Theories concerning the emergence of social stratification/differentiation in Mesoamerica:
(1) External theories –
Located in the Valley of Mexico (200/300 BC to 700/750 AD).
Trade and political relations central in Maya world.
Illopongo (200/250 AD)
(2) Internal Theories –
Circumscription (Proposed by R. Corneiro)
Population pressure due to limitations imposed by social and geographic conditions.
Theory postulates that this population pressure led to social issues including gains in territory, increased warfare. Organization needed in warfare, the theory explains, brought about social differentiation.
Theorized that population growth was a trigger mechanism for stratification and with that advances in new technologies.
Theorized that technology was trigger mechanism that brought about stratification. These advances, the theory explains, brought about population growth and differentiation between social groups.
An economic theory about social differentiation. This theory explains that differentiation originates from unequal access to important goods especially, in this time, land. The theory explains that as a surplus is developed, obligations are created resulting in vertical differentiation within societies.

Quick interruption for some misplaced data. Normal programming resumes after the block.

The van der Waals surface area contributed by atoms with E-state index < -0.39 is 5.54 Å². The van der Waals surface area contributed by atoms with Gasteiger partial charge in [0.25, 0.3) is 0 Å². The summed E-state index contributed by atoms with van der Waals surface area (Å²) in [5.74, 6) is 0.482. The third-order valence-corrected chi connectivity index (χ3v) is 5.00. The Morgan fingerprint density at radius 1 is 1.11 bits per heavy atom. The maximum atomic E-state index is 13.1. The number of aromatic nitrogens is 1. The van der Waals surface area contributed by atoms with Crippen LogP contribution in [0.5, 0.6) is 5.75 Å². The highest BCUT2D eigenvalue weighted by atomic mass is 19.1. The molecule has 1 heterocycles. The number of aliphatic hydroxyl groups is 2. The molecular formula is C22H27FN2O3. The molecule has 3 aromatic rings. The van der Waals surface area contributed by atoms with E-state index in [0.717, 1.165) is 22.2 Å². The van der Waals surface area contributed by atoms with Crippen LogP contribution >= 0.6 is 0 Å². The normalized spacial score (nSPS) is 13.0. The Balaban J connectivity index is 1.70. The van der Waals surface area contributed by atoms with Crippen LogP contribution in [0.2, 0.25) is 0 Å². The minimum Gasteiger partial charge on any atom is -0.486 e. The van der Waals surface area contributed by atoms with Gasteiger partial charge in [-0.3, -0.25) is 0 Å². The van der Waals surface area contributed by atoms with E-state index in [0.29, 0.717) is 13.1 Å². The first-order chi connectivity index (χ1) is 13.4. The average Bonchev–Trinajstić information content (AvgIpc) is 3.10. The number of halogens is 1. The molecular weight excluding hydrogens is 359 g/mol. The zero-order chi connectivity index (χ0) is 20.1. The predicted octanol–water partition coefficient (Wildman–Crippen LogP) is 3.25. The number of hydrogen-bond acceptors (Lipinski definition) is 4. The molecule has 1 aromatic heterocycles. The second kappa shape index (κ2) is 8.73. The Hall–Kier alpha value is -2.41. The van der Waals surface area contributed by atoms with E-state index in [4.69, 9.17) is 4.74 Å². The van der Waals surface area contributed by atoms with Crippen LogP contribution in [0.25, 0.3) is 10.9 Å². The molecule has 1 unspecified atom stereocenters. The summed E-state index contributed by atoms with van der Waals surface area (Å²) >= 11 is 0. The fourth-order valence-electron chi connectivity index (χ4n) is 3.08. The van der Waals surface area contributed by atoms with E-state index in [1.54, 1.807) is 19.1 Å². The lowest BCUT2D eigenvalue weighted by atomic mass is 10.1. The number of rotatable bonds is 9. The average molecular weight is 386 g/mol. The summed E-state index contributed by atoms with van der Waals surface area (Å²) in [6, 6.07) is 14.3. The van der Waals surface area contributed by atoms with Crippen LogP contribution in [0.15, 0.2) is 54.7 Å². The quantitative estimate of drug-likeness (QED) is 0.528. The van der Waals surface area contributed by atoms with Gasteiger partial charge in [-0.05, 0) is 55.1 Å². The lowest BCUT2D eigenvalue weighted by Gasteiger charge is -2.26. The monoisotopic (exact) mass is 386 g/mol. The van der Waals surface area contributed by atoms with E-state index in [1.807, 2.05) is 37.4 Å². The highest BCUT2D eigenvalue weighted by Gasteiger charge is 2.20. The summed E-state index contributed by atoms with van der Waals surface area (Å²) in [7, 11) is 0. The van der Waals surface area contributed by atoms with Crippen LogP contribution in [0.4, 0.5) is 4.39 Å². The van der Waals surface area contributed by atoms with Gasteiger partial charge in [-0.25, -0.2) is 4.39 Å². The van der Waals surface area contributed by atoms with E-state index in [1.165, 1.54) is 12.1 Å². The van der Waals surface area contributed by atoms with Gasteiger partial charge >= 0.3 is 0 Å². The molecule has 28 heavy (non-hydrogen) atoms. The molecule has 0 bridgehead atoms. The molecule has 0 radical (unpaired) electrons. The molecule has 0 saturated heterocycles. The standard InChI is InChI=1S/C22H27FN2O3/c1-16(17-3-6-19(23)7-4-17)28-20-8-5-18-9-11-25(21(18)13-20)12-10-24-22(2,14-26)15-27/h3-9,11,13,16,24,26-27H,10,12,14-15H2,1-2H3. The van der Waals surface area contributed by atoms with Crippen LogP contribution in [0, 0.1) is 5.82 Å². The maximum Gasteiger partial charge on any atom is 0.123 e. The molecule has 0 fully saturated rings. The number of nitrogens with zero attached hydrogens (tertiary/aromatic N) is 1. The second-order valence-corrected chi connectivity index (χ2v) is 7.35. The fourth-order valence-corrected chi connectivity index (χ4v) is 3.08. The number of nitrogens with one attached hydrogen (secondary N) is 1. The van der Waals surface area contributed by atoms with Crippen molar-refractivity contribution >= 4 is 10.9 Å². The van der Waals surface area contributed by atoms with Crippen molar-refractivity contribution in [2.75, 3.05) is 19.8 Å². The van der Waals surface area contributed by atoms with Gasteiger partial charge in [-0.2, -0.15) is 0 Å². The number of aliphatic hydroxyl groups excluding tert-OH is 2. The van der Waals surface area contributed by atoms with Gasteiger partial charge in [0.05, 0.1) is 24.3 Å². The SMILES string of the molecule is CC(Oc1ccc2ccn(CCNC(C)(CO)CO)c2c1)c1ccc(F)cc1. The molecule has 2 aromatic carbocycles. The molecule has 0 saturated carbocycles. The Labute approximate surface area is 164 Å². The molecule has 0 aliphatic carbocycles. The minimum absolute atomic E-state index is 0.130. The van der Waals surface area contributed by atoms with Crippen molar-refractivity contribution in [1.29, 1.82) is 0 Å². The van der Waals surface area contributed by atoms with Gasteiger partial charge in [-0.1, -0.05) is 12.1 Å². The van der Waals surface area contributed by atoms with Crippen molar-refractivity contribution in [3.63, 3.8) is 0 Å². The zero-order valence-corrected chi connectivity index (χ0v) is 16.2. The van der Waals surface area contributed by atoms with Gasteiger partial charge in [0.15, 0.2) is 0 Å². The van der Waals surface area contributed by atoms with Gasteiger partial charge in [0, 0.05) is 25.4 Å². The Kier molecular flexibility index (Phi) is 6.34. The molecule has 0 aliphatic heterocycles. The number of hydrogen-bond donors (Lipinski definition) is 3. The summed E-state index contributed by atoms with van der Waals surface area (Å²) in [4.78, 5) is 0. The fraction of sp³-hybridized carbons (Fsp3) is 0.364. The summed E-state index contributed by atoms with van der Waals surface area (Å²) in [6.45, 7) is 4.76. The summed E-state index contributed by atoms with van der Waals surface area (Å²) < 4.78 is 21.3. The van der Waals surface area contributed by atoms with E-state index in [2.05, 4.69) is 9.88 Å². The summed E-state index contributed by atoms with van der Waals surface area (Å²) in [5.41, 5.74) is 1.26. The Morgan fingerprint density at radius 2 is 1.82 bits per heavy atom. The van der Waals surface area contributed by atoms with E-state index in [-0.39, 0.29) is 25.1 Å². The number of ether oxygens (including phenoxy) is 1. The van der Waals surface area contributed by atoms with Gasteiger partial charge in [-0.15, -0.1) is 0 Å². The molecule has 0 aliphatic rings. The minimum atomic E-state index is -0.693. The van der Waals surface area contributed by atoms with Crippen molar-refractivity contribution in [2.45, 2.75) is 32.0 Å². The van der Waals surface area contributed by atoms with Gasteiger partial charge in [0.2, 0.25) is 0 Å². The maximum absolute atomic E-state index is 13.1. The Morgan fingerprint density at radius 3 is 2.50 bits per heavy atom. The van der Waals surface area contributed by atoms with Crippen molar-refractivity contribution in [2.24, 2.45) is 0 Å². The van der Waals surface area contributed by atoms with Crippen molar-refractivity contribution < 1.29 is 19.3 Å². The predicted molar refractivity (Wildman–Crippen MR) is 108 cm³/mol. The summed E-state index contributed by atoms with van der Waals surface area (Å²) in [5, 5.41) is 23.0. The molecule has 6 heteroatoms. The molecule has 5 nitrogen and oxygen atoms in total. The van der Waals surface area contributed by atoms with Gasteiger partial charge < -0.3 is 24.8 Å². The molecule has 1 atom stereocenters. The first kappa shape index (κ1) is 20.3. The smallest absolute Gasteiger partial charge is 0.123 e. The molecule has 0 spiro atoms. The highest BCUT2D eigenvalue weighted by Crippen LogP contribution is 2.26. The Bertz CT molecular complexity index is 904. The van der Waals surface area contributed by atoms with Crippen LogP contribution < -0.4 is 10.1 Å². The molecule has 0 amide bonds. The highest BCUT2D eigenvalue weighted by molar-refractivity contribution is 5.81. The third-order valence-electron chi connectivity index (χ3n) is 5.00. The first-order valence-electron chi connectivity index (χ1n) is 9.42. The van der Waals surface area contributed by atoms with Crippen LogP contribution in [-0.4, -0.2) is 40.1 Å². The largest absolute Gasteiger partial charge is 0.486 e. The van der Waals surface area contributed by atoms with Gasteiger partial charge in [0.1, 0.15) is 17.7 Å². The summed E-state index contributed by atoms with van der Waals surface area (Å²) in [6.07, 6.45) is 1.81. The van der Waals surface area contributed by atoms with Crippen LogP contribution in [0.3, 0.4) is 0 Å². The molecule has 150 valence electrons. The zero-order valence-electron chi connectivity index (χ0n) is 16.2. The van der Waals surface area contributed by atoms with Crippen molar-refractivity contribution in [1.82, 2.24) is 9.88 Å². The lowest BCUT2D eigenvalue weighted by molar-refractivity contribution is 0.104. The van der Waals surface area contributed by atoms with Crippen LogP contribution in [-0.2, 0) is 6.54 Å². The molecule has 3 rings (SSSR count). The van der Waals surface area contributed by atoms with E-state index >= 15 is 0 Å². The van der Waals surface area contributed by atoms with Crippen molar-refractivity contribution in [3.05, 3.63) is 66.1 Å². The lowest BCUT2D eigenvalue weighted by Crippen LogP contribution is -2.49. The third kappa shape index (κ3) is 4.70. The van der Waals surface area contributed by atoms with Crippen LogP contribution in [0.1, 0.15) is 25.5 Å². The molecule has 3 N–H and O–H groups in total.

Theory explains that trade and movement of goods through Tikal, an ancient city located in between two river systems, brought about social differentiation.
An issue with this theory is that it is restricted to Tikal and doesn’t account for similar changes found in Seibal, Cerros, and Lamanai.
Rathje-Core-Buffer Zone Theory
Theory works on assumption that the lowlands had similar resources to the highlands. Trade-only among buffer and Highlands. In order to join system, the core region developed a political and religious system with iconography that was shared with others.
This theory also explains why the economic core collapsed as the other regions adopted and re-appropriated the iconography. At this point, the core was no longer needed as the ideology spread to other areas.
Friedal proposed a social and religious model to discuss emergence of social differentiation in this region. This emerged from unequal access to the “Gods” or religious prestige through shamanism. His archaeological team found evidence for the rise in power of shamans in local, small villages. Their main site for discovery was Cerros.